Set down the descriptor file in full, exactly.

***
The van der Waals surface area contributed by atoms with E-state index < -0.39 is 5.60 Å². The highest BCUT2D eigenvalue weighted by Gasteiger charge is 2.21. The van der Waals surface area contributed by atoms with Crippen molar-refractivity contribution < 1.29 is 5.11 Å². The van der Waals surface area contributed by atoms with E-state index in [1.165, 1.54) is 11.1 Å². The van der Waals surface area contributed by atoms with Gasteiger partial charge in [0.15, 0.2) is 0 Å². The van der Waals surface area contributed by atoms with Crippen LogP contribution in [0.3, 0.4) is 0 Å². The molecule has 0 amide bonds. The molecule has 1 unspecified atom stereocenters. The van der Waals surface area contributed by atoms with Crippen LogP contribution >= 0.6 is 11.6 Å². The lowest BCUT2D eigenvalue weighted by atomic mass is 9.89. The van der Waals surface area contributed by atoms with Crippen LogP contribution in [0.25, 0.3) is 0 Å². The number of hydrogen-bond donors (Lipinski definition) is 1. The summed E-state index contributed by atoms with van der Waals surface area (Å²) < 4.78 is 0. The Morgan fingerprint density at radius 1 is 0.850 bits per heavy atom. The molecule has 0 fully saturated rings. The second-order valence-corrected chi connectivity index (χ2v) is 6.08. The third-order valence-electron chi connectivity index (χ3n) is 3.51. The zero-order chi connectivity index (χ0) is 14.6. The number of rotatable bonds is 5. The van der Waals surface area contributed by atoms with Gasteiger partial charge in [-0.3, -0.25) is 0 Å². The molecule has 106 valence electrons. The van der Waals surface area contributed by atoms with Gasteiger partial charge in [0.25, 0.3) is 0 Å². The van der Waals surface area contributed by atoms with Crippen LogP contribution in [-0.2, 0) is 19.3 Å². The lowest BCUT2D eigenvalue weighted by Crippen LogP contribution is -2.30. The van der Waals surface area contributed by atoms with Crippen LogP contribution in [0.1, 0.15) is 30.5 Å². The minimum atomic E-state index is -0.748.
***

The van der Waals surface area contributed by atoms with E-state index < -0.39 is 5.60 Å². The highest BCUT2D eigenvalue weighted by Gasteiger charge is 2.21. The van der Waals surface area contributed by atoms with Crippen molar-refractivity contribution < 1.29 is 5.11 Å². The van der Waals surface area contributed by atoms with E-state index in [1.165, 1.54) is 11.1 Å². The van der Waals surface area contributed by atoms with Gasteiger partial charge in [0.15, 0.2) is 0 Å². The van der Waals surface area contributed by atoms with Crippen LogP contribution in [0.3, 0.4) is 0 Å². The molecule has 0 amide bonds. The molecule has 1 unspecified atom stereocenters. The van der Waals surface area contributed by atoms with Crippen LogP contribution >= 0.6 is 11.6 Å². The lowest BCUT2D eigenvalue weighted by atomic mass is 9.89. The van der Waals surface area contributed by atoms with Crippen LogP contribution in [0.25, 0.3) is 0 Å². The number of hydrogen-bond donors (Lipinski definition) is 1. The summed E-state index contributed by atoms with van der Waals surface area (Å²) < 4.78 is 0. The Morgan fingerprint density at radius 1 is 0.850 bits per heavy atom. The molecule has 0 fully saturated rings. The second-order valence-corrected chi connectivity index (χ2v) is 6.08. The third-order valence-electron chi connectivity index (χ3n) is 3.51. The zero-order chi connectivity index (χ0) is 14.6. The number of rotatable bonds is 5. The van der Waals surface area contributed by atoms with Gasteiger partial charge in [-0.3, -0.25) is 0 Å². The molecule has 106 valence electrons. The van der Waals surface area contributed by atoms with Gasteiger partial charge in [0.25, 0.3) is 0 Å². The van der Waals surface area contributed by atoms with Crippen LogP contribution in [-0.2, 0) is 19.3 Å². The lowest BCUT2D eigenvalue weighted by Crippen LogP contribution is -2.30. The van der Waals surface area contributed by atoms with Crippen LogP contribution in [0.1, 0.15) is 30.5 Å². The minimum atomic E-state index is -0.748.